reindex_edges()#

Reset the edge indices so that they lie in the [0, num_edges() - 1] range. The index ordering will be compatible with the sequence returned by the edges() function.

Warning

Calling this function will invalidate all existing edge property maps, if the index ordering is modified! The property maps will still be usable, but their contents will still be tied to the old indices, and thus may become scrambled.

remove_edge(edge)#

Remove an edge from the graph.

Note

This operation is normally \(O(k_s + k_t)\), where \(k_s\) and \(k_s\) are the total degrees of the source and target vertices, respectively. However, if set_fast_edge_removal() is set to True, this operation becomes \(O(1)\).

Warning

The relative ordering of the remaining edges in the graph is kept unchanged, unless set_fast_edge_removal() is set to True, in which case it can change.

remove_vertex(vertex, fast=False)#

Remove a vertex from the graph. If vertex is an iterable, it should correspond to a sequence of vertices to be removed.

Note

If the option fast == False is given, this operation is \(O(V + E)\) (this is the default). Otherwise it is \(O(k + k_{\text{last}})\), where \(k\) is the (total) degree of the vertex being deleted, and \(k_{\text{last}}\) is the (total) degree of the vertex with the largest index.

Warning

This operation may invalidate vertex descriptors. Vertices are always indexed contiguously in the range \([0, N-1]\), hence vertex descriptors with an index higher than vertex will be invalidated after removal (if fast == False, otherwise only descriptors pointing to vertices with the largest index will be invalidated).

Because of this, the only safe way to remove more than one vertex at once is to sort them in decreasing index order:

# 'del_list' is a list of vertex descriptors
for v in reversed(sorted(del_list)):
    g.remove_vertex(v)

Alternatively (and preferably), a list (or iterable) may be passed directly as the vertex parameter, and the above is performed internally (in C++).

Warning

If fast == True, the vertex being deleted is ‘swapped’ with the last vertex (i.e. with the largest index), which will in turn inherit the index of the vertex being deleted. All property maps associated with the graph will be properly updated, but the index ordering of the graph will no longer be the same.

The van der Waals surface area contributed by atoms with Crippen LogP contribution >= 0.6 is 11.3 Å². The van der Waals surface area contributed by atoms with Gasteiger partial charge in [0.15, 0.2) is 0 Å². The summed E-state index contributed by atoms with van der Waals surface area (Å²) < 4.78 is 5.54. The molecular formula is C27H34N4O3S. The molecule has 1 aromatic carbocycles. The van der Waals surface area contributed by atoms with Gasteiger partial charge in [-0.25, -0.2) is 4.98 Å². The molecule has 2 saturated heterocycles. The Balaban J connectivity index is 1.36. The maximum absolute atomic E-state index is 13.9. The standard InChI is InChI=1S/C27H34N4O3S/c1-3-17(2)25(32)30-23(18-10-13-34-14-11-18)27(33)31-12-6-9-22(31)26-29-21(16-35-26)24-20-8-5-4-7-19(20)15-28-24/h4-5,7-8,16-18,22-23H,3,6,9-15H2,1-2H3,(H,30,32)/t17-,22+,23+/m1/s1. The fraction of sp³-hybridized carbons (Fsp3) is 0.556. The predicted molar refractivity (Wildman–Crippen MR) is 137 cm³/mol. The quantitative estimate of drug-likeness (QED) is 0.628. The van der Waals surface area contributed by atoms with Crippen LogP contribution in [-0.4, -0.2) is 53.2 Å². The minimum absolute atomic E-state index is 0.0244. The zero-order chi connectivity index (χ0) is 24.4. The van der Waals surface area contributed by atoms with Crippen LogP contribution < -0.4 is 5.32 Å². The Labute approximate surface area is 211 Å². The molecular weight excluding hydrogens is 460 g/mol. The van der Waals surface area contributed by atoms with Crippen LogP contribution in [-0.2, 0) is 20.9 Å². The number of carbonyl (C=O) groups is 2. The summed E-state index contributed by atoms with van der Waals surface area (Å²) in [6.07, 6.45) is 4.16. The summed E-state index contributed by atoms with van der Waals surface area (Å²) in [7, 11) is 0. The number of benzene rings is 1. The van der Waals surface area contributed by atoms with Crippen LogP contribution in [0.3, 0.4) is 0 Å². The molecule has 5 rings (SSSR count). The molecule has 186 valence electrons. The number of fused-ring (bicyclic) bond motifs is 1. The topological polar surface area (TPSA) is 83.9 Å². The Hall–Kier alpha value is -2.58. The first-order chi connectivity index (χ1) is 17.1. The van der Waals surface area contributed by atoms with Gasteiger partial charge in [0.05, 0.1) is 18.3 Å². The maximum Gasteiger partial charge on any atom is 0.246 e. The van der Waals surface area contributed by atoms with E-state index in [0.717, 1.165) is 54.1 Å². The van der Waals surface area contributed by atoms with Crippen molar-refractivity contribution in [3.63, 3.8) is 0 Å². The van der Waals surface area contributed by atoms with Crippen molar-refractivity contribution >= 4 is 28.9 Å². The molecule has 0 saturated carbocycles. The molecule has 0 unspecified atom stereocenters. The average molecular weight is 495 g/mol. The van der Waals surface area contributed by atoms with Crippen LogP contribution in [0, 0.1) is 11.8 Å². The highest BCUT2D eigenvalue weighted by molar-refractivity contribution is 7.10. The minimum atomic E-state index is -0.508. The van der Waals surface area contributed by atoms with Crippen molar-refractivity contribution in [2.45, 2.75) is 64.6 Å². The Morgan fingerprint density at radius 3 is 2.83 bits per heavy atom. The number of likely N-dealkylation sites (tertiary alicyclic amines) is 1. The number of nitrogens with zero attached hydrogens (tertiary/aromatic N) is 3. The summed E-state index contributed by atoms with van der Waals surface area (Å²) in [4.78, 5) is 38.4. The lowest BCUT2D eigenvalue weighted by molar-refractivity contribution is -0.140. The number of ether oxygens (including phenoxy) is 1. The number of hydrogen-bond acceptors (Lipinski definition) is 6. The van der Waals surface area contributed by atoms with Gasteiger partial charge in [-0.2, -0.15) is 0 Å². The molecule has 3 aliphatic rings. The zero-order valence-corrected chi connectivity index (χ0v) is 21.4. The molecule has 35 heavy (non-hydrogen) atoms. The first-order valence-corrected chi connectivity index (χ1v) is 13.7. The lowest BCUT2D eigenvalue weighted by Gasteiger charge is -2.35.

save(file_name, fmt='auto')#

Save graph to file_name (which can be either a string or a file-like object). The format is guessed from the file_name, or can be specified by fmt, which can be either “gt”, “graphml”, “xml”, “dot” or “gml”. (Note that “graphml” and “xml” are synonyms).

Warning

The only file formats which are capable of perfectly preserving the internal property maps are “gt” and “graphml”. Because of this, they should be preferred over the other formats whenever possible.

set_directed(is_directed)#

Set the directedness of the graph.

Note

This is a \(O(1)\) operation that does not modify the storage of the graph.

Warning

Changing directedness will invalidate existing vertex and edge descriptors, which will still point to the original graph.

set_edge_filter(prop, inverted=False)#

Set the edge boolean filter property. Only the edges with value different than False are kept in the filtered graph. If the inverted option is supplied with value True, only the edges with value False are kept. If the supplied property is None, the filter is replaced by an uniform filter allowing all edges.

Note

This is a \(O(1)\) operation that does not modify the storage of the graph.

Warning

Setting edge filters will invalidate existing vertex and edge descriptors, which will still point to the unfiltered graph.

set_fast_edge_removal(fast=True)#

If fast == True the fast \(O(1)\) removal of edges will be enabled. This requires an additional data structure of size \(O(E)\) to be kept at all times. If fast == False, this data structure is destroyed.

set_filter_state(state)#

Set the filter state of the graph.

set_filters(eprop, vprop, inverted_edges=False, inverted_vertices=False)#